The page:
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Ingredient

Tomato Paste

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What is it?

Tomato paste is a very concentrated purée of tomatoes that have been cooked down to remove all the water, with any bits of seeds or skin strained out. This process means that a little tomato paste can add a very deep, umami-packed tomato flavor to your cooking, without the bright acidity of fresh tomatoes.

How to use it:

Tomato paste is a simple way to add another layer of flavor to sauces, braises, soups, and stews. But for the deepest flavor, you don’t want to just stir it in to the sauce; instead add it in to your aromatic vegetables after initially sautéing them. Cook the tomato paste  for a minute or two until it browns (the French call this process pincer), then add your liquids.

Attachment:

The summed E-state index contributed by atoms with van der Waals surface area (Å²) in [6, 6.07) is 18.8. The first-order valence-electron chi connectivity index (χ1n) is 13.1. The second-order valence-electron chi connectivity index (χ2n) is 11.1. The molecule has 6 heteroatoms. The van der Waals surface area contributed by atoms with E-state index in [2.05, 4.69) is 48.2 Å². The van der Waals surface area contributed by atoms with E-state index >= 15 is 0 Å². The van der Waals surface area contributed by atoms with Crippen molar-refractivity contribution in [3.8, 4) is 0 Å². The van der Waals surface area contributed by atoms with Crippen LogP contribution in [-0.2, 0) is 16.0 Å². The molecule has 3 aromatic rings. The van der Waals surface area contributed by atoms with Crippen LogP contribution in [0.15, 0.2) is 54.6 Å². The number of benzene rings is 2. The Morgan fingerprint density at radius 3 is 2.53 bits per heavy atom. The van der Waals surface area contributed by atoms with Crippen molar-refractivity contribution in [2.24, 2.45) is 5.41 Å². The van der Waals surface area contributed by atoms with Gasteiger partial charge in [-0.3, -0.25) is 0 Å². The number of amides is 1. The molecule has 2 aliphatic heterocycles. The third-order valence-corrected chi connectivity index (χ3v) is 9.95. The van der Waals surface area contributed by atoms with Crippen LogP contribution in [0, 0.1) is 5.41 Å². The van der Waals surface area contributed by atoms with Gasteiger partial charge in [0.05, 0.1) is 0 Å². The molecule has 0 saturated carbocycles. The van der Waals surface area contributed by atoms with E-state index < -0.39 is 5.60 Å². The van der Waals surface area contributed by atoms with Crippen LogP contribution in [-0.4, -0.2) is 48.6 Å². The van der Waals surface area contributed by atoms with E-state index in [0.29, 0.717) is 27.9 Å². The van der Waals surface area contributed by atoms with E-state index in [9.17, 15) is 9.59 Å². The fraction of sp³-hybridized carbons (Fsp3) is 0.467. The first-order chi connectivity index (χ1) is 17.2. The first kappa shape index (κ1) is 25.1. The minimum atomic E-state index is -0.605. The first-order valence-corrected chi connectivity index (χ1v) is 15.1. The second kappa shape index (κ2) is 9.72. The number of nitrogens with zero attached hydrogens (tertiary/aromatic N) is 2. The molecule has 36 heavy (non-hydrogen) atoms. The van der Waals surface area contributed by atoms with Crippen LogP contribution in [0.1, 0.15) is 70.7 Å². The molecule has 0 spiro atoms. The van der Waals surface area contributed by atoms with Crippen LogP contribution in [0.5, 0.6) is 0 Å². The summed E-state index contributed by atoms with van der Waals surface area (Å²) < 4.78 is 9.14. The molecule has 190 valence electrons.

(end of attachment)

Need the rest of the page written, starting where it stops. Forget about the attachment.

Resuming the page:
How to store it:

Unopened, a can of tomato paste will keep almost indefinitely. However, once the can is opened, you should wrap leftover tomato paste and store it in the fridge for up to a week. If you won’t use it up that fast (and let’s be honest, who does?), you can freeze leftover tomato paste for longer storage–for easy use, measure out tablespoon-size dollops and freeze until solid before transferring to a freezer bag. Tomato paste in a tube will last much longer once opened (about six weeks) because the collapsible tube keeps out air that would cause it to spoil.

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